Now, I bet you think I'm going to get into that whole thing about who's rules are the correct ones and all of that, don't you? Well, I'm not. Because, you know what? No one is correct, because it doesn't really matter if anyone is correct. As soon as you try to enforce your version on someone else, even if it's 100% correct, you are in the wrong and it completely invalidates what you're doing. Yeah, crazy talk, I know.

Look, God gave us free will, gave us choice. Who are you to come along and take that away by trying to make me follow your version of the rules? We'll even go with the assumption that you are correct, but big deal. If God Himself as left it up to me, who the fuck do you think you are to come in here and tell me that it's not? God? Of course you do.

Problem Two:
Yes, really.
Jesus came along and said the Law didn't matter anymore. See, prior to Jesus, you proved you were "good" by following the Law, but Jesus said that wasn't going to work anymore. Well, it never worked to begin with because people followed the letter of the Law and tried to enforce it on each other without paying much attention to what it was all really about: being good to each other. So, Jesus (God) said, "No more Law." And, of course, what did everyone do? They double-downed on the Law.

What that means is that when anyone starts "Bibling" at you, they are saying that what they are saying is more valid than what Jesus (GOD) said.

Problem Three:
And Paul is a problem. Paul is the reason so many "Christians" are still clinging to the Law.

See, people are pretty savvy, and people realized that since the Law was no longer valid (everything was grace) that there was no more sin. Paul's response? Well, Paul said, "You know what, you're right; there is no more sin. Follow the Law anyway."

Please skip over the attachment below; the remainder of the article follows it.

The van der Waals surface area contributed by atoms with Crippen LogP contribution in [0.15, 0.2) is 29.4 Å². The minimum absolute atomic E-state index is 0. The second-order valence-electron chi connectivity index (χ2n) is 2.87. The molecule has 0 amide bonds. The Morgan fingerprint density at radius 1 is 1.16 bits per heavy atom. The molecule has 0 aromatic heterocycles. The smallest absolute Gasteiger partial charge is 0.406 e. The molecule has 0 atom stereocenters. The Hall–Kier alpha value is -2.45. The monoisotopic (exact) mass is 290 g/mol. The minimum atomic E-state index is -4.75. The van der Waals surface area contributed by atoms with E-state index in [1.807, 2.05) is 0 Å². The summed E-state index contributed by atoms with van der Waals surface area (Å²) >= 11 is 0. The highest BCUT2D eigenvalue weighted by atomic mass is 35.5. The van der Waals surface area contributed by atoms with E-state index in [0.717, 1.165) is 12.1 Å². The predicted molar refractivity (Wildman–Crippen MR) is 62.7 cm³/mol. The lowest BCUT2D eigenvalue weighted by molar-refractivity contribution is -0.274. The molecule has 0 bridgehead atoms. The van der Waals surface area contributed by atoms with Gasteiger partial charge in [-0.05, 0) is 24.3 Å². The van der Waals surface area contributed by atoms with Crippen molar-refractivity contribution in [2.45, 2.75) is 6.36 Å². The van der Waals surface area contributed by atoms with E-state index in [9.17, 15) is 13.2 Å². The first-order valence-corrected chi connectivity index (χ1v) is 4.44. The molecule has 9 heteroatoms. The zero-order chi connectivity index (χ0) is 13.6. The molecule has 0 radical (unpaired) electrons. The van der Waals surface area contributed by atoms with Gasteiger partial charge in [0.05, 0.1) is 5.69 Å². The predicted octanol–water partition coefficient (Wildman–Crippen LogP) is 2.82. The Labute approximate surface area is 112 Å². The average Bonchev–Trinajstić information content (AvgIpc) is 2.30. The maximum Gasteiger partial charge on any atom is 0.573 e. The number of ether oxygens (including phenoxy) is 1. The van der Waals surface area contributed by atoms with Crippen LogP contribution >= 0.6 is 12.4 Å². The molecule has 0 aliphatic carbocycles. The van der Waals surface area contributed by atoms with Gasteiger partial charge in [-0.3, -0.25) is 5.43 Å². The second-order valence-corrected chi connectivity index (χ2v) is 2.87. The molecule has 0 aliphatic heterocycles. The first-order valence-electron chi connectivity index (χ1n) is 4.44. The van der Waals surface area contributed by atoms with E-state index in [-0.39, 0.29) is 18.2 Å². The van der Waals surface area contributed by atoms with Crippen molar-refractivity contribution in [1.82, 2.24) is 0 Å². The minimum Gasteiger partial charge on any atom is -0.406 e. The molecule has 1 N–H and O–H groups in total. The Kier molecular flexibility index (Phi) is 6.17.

Paul, with a full understanding of what Jesus said about having done away with the Law, said that people should do it anyway, then he went around exhorting everyone to keep following the Law.

And "Christians" for the last 2000 years have done all they could to follow Paul's example and make people do as their told. Because, you know, they know better than God what ought to be going on. Forget "love your neighbor" and shit like that; just do as you're told. So say the Republicans.


  1. Interesting analysis. I am Jewish, and moderately religious. The exodus from Egypt and the giving of the Law at Mt. Sinai are the central themes of Judaism. The Torah -- the Five Books of Moses -- set forth the laws which govern our relationships with each other and with G-d. Yet Rabbi Hillel -- who lived about 100 years before Jesus -- is revered for articulating the concept that the entire Torah can be summed up as "That which is hateful to you, do not do to your neighbor. All the rest is commentary."

    If you accept "love thy neighbor" as the guiding principle, following the Law makes sense. Following the Law without question, blind obedience, does not make sense.

    Jews don't proselytize to non-Jews, but we have our own version of fundamentalists who want to impose their interpretation of the Law on the rest of us. While most American Jews tend to be Democrats, our fundamentalists align with the a Christian Right. That is not a coincidence.

    1. Unfortunately, "love your neighbor" is not an actual point of the law and, if it was, people would want the "10 Commandments of Loving Your Neighbor":
      No. 1 -- Bake cookies for you neighbor everyday.
      No. 2 -- Mow your neighbor's grass.
      I mean, Jesus summed it all up:
      Love God
      Love your neighbor
      But no one does it.

  2. I, of course, agree with everything said here.